Talking about Death
DescriptionEven in this candidly confessional age, we've been conditioned to avoid discussions of death. Our youth-worshipping culture does everything to deny death, which is why, when the end nears, most of us are inadequately prepared to deal with it. And the cost of that is great: many are haunted by memories of how inappropriately or painfully or uncomfortably their parents and grandparents died. Many of us avoid even considering the options, in all their complexity, that we will most likely face one day, given our new longevity and the profound advances in medicine. With its wise and very compelling argument that all of us, at any age, can and should face death before it faces us, Talking About Death addresses the cultural, personal, medical, and legal concerns that are necessary for us--as individuals and as a society--to prepare for a good death, a death where the dying are in control and not, as is too often the case, caught in a downward spiral of medical intervention and misunderstood intentions. Virginia Morris skillfully weaves together personal stories and practical matters, scientific fact and spiritual sensitivity into an important book about how we can achieve a greater sense of peace in dying, and rediscover the art of living.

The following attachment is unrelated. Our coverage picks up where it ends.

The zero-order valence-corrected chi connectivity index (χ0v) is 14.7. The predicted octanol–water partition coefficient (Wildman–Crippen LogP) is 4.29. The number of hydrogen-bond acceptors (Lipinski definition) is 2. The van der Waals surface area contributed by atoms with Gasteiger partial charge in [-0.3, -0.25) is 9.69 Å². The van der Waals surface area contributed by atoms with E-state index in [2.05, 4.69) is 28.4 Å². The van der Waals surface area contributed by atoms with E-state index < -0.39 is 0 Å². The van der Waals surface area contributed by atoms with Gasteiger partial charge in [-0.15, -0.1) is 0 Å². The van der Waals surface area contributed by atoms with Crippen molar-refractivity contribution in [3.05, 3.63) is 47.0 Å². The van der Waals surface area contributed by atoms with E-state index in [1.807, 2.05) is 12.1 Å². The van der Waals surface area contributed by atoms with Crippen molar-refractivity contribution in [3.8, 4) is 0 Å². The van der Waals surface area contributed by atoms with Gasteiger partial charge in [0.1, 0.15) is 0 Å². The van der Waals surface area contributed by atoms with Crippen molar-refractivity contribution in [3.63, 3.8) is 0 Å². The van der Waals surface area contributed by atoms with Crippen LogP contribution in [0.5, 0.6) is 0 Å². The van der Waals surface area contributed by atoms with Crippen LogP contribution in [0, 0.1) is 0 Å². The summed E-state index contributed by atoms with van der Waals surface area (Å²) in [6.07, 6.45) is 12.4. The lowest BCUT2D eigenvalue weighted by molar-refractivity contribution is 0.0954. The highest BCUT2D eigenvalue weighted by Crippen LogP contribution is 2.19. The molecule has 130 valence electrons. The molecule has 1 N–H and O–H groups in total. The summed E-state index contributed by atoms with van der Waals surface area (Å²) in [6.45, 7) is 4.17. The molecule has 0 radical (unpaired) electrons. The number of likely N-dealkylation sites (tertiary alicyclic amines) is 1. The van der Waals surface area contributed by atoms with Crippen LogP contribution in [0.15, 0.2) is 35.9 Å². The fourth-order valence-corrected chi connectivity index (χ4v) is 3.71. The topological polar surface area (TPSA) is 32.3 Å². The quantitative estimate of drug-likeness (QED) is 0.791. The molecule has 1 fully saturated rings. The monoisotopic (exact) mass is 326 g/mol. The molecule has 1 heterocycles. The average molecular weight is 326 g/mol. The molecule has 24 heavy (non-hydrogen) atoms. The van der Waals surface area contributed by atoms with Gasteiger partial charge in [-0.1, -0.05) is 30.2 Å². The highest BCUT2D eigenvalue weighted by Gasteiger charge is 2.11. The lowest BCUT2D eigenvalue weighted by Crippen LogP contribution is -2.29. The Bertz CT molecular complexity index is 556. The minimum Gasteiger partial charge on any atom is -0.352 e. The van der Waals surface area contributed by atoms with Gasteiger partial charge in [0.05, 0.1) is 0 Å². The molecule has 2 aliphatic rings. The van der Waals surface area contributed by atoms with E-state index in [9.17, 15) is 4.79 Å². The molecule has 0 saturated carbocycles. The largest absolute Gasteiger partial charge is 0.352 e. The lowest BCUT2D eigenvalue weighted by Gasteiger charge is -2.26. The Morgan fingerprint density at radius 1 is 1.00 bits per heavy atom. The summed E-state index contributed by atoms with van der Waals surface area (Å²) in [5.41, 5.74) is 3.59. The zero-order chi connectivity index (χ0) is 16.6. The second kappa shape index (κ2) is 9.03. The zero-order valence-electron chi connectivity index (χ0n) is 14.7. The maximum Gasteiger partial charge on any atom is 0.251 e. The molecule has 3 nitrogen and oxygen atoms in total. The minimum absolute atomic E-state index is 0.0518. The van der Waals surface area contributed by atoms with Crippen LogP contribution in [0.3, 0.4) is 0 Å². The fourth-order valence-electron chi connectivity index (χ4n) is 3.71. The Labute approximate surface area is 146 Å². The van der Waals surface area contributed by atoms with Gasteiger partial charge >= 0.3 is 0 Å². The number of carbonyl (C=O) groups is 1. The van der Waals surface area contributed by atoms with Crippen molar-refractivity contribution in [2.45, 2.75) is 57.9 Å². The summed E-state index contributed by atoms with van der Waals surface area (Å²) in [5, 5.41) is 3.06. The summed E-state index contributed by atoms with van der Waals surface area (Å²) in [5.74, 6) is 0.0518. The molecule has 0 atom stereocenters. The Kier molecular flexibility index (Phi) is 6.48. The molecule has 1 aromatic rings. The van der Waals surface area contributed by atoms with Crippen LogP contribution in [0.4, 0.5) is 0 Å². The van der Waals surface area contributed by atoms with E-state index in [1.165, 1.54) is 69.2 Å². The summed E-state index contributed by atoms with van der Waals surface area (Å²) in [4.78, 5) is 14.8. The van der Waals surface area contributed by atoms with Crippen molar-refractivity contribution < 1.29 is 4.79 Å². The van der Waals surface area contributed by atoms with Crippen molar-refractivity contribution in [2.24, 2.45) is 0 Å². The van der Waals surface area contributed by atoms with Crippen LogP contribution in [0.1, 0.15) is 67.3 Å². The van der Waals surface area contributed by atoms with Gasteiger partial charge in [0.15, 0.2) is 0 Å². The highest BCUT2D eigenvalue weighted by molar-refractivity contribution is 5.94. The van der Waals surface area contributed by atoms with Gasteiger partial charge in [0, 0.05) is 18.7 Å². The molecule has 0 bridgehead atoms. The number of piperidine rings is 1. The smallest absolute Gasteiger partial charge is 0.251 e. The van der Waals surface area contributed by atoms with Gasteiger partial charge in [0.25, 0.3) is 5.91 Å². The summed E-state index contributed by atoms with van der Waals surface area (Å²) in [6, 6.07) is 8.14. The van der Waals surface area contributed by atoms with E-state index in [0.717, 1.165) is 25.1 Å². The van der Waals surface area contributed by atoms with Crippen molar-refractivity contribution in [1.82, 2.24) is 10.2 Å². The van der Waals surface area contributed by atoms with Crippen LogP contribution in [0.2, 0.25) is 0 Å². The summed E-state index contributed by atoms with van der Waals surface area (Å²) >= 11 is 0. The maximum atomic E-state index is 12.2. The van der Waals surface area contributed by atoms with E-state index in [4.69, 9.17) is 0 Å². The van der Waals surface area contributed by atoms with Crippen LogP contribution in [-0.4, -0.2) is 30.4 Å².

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About the Author
An award-winning journalist, Virginia Morris has devoted her career to researching and writing about health care, medical research and related social and political issues for the last 25 years. She is the author of How to Care for Aging Parents, which won the Books for a Better Life Award and instantly became the best-selling book on the subject when it was first released in 1996. The most recent updated and expanded edition was published in 2014. She is also the author of Talking About Death, which came out in paperback in 2004. Virginia has been featured on Oprah, The Today Show, Good Morning America, The CBS Morning Show, Primetime, NPR, CNN, and a host of other national media. She also appeared before Congress, testifying before the bicameral Joint Economic Committee in 2007. She now lectures around the country on both subjects. She lives with her husband and two children in the New York area.